Paradoxically quite good data on employment
Sharp slowdown of wage growth in March
According to GUS data published today, nominal wage dynamics in the sector of enterprises employing above 9 people amounted to 6.3% YoY in March vs. 7.7% in February, running clearly above our forecast (7.2%) and the market consensus (6.6%). In real terms, corporate wages, adjusted for the changes in prices, rose by 1.6% YoY in March vs. 2.9% in February. Thus, the real wage dynamics in March have been the lowest since August 2013. The sharp slowdown of wage growth in March was due to the outbreak of the COVID-19 epidemic and the resulting significant increase of uncertainty about the demand outlook. Consequently, many companies have revised their plans of pay rises, both those related to higher productivity and those resulting from the rapid increase in the minimum pay which affected the entire salary grid. This revision is deeper than we expected and that is why we see today’s data on corporate wages as a signal pointing to a substantial downside risk to our forecast of wage dynamics in the whole economy in 2020 (5.5%).
Paradoxically quite good data on employment
According to GUS data, employment dynamics in the sector of enterprises decreased to 0.3% YoY in March (the lowest since February 2014) vs. 1.1% in February. In MoM terms, employment decreased by 34.2k. This has been the sharpest monthly decrease of employment in the history of the available data. The evident interpretation of the exceptionally sharp decrease of employment in March is the impact of the outbreak of the COVID-19 epidemic and the resulting reduction of the number of jobs in companies. We are very skeptical about this interpretation for two reasons. Firstly, the data published by GUS refer to the average employment in March. This means that the COVID-19 related reduction of jobs, if any, which took place towards the end of March, had no significant impact on employment. This impact was also limited by the contractual notice periods. Secondly, the number of employees reported by the companies in March was strongly negatively impacted by the increase in the number of persons receiving care benefits (the effect of closed schools, educational entities, and nursing homes). The number of these persons is not known yet but the government was planning to provide direct financial support in the form of care benefits to ca. 2 million people. This points to a potentially strong negative impact of this mechanism on corporate employment in March.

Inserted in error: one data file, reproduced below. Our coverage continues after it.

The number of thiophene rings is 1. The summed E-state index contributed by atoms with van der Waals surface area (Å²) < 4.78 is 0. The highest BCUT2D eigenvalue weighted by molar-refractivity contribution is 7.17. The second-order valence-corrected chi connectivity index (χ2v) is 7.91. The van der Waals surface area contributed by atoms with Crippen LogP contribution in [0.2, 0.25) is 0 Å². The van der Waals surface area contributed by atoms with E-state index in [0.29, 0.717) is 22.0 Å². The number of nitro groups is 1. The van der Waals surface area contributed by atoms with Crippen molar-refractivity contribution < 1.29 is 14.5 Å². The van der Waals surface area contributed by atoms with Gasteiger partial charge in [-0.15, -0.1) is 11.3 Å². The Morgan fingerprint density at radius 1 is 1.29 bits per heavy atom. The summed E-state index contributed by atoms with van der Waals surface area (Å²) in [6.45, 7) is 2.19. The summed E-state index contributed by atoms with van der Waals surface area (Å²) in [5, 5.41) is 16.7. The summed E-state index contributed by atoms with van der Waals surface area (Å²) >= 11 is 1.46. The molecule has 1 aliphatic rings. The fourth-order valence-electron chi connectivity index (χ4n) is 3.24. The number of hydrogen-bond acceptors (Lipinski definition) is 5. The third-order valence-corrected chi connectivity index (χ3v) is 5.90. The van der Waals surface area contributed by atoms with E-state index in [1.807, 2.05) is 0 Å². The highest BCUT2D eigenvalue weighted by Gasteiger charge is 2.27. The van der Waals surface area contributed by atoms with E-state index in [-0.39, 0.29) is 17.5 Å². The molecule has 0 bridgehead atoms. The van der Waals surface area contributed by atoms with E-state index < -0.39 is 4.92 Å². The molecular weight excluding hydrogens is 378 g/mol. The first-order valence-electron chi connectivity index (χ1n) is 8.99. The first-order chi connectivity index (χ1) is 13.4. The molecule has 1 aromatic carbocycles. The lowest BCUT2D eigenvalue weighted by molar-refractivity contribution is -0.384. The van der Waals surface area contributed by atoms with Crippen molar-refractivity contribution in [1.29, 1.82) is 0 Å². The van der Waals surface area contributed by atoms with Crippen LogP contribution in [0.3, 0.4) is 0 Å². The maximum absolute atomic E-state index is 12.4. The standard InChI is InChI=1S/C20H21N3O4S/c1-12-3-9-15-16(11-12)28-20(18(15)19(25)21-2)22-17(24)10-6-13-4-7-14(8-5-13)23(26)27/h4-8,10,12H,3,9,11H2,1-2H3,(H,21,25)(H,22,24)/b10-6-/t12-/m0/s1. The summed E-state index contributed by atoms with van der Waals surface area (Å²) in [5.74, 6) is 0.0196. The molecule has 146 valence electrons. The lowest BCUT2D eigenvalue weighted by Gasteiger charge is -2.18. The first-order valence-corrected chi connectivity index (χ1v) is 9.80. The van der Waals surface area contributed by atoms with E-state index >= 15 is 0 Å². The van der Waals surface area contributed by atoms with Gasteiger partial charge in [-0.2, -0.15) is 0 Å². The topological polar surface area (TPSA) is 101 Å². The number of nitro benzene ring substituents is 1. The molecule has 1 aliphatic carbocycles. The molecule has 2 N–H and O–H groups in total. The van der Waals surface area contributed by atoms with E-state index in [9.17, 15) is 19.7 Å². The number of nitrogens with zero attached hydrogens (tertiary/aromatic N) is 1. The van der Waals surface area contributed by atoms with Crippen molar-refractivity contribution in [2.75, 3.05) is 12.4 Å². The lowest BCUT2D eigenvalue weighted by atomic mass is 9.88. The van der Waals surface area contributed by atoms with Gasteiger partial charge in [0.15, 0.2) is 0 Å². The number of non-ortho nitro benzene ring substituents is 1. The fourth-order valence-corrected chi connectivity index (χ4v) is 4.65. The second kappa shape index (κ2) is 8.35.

It is also worth noting that in reaction to the outbreak of the epidemic some companies decided to reduce the working time of their employees in March without waiting for the instruments of the freezing of employment provided for under the “anti-crisis shield” which was then being debated in the Parliament. Due to the GUS-required method of calculating average employment in companies (in terms of full-time jobs), the reduction of working time was conducive to decreasing the employment reported by companies.
Therefore, a natural commentary to the March employment data is the old Polish saying that “the Devil is not as black as he is painted.” We are even inclined to risk a thesis that if not for the aforementioned effect of the impact of care benefits, employment would have increased in March. It is also worth noting that as the schools reopen for forms 1-3 (during the 3rd stage of the plan of “unfreezing” the economy presented by the government last week) or at the latest after the end of the school year, persons receiving the child care benefits will be again included in the number of those employed in the corporate sector, which will contribute to its visible increase. In addition, in our view, for the above-mentioned reasons the decrease in employment by 34.2k will be faintly reflected by the April data on unemployment. Nevertheless, we estimate that it will increase by ca. 100k due to the civil-law contracts and contracts with short notice periods terminated in March and April. Today’s data on the labour market are thus in line with our optimistic scenario, in which the rate of registered unemployment will not reach a double-digit level in 2020 (see MACROmap of 6/4/2020).
Today’s data on salaries and employment in the enterprise sector are neutral for PLN and bond yields, we believe.